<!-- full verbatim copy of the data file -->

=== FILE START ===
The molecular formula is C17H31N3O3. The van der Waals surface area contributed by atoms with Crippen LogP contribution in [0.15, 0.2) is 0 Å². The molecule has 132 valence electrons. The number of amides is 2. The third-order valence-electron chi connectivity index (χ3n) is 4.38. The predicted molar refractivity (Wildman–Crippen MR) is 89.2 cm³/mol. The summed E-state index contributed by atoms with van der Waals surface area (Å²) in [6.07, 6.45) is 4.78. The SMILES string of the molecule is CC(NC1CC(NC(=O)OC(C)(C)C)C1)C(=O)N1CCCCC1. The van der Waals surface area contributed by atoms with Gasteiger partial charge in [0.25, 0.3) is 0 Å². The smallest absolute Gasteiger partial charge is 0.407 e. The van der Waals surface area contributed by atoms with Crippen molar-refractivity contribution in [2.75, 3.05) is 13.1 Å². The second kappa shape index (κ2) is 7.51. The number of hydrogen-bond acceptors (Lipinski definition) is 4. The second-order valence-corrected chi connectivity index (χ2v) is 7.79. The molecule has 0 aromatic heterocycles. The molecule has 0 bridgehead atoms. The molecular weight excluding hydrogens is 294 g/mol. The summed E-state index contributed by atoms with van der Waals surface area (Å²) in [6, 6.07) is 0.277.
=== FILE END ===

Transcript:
The molecular formula is C17H31N3O3. The van der Waals surface area contributed by atoms with Crippen LogP contribution in [0.15, 0.2) is 0 Å². The molecule has 132 valence electrons. The number of amides is 2. The third-order valence-electron chi connectivity index (χ3n) is 4.38. The predicted molar refractivity (Wildman–Crippen MR) is 89.2 cm³/mol. The summed E-state index contributed by atoms with van der Waals surface area (Å²) in [6.07, 6.45) is 4.78. The SMILES string of the molecule is CC(NC1CC(NC(=O)OC(C)(C)C)C1)C(=O)N1CCCCC1. The van der Waals surface area contributed by atoms with Gasteiger partial charge in [0.25, 0.3) is 0 Å². The smallest absolute Gasteiger partial charge is 0.407 e. The van der Waals surface area contributed by atoms with Crippen molar-refractivity contribution in [2.75, 3.05) is 13.1 Å². The second kappa shape index (κ2) is 7.51. The number of hydrogen-bond acceptors (Lipinski definition) is 4. The second-order valence-corrected chi connectivity index (χ2v) is 7.79. The molecule has 0 aromatic heterocycles. The molecule has 0 bridgehead atoms. The molecular weight excluding hydrogens is 294 g/mol. The summed E-state index contributed by atoms with van der Waals surface area (Å²) in [6, 6.07) is 0.277.